She captures the giggle-eyed filmstar crazy teenybopper to perfection. Half the battle is won by her girl-next-door looks. According to film lore, she looked so much the schoolgirl that Dharmendra couldn´t believe she was actually the heroine. Like any other kid, Guddi too has a wonderland image of movies in her mind and her disillusionment as she watches an actual shooting is something that mirrors our own.
Her gradual acceptance that film stars are human too and not demigods is something we can all identify with. Her eyes literally change as her illusions disappear and understanding dawns. She appears to be a new person. Such is the power of the performance that we believe in the metamorphoses. She gives us goosebumps in films like Kora Kagaz, Koshish and Abhimaan too.
20-Manoj Bajpai in Satya
Manoj Bajpai (Bhiku Mhatre) wasn´t spot on in his Marathi diction or mannerisms but was bang on in rage. Such was his performance that the actual hero of the film, Chakravarthy (Satya), was reduced to being an unnecessary appendage.
It´s an all-consuming inner fire that propels Bhiku to take on the world. He wants to be the king of Mumbai because nothing less will do. He believes the city is his for the taking. Manoj goes straight into the mindscape of our megalomaniac gangsters and treats us to their human side as well. He almost makes us believe that gangsters are people too. The only parallel that comes to mind is Amitabh Bachchan´s performance in Deewaar. He is that good. Bajpai touched new heights in Pinjar and Aks too.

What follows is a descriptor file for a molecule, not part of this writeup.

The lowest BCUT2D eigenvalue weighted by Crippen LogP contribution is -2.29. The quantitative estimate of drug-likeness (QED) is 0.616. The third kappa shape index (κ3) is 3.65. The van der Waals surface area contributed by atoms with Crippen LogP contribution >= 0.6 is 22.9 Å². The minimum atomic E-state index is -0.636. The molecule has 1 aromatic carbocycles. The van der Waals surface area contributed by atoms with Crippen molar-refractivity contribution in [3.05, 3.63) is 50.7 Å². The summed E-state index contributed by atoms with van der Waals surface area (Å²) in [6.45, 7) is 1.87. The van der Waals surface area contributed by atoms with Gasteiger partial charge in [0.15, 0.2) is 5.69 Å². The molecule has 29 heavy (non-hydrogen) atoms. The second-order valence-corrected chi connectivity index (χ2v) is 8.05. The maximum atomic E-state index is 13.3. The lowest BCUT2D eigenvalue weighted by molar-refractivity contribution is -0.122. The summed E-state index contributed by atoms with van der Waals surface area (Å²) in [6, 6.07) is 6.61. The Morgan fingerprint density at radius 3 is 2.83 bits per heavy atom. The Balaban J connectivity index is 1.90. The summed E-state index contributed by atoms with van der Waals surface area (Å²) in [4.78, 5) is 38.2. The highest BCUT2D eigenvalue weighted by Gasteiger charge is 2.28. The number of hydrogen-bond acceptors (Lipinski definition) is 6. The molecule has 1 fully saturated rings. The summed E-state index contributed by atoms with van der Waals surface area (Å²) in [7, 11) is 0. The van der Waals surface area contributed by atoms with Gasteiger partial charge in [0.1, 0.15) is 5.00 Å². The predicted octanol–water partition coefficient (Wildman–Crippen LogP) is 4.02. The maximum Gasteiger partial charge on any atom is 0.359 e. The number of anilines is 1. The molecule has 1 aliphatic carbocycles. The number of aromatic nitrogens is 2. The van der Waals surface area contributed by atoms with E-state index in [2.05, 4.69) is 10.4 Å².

19-Manisha Koirala in Khamoshi
In what is arguably the best performance of her career (she won the Filmfare Best Actress (Critics´ Award), Manisha Koirala as Annie brings out a well thought out sensitivity to her character. Born to dumb and deaf parents, Annie, who is perfectly capable of speech and hearing, desires a career in singing. This and her love interest Raj (played by Salman Khan) spark off a revelatory journey of self-discovery and angst both with herself and her parents. Special note for the scene where she screams at her father behind a closed door using sign language. Sometimes restraint on the part of the director can result in a restrained performance on the part of the actor and that´s probably the case here. Khamoshi remains Sanjay Leela Bhansali´s best thanks to its lack of unnecessary adornment and Manisha´s Annie is memorable for the same reason. One must not forget her acts of grace in Dil Se and Bombay as well.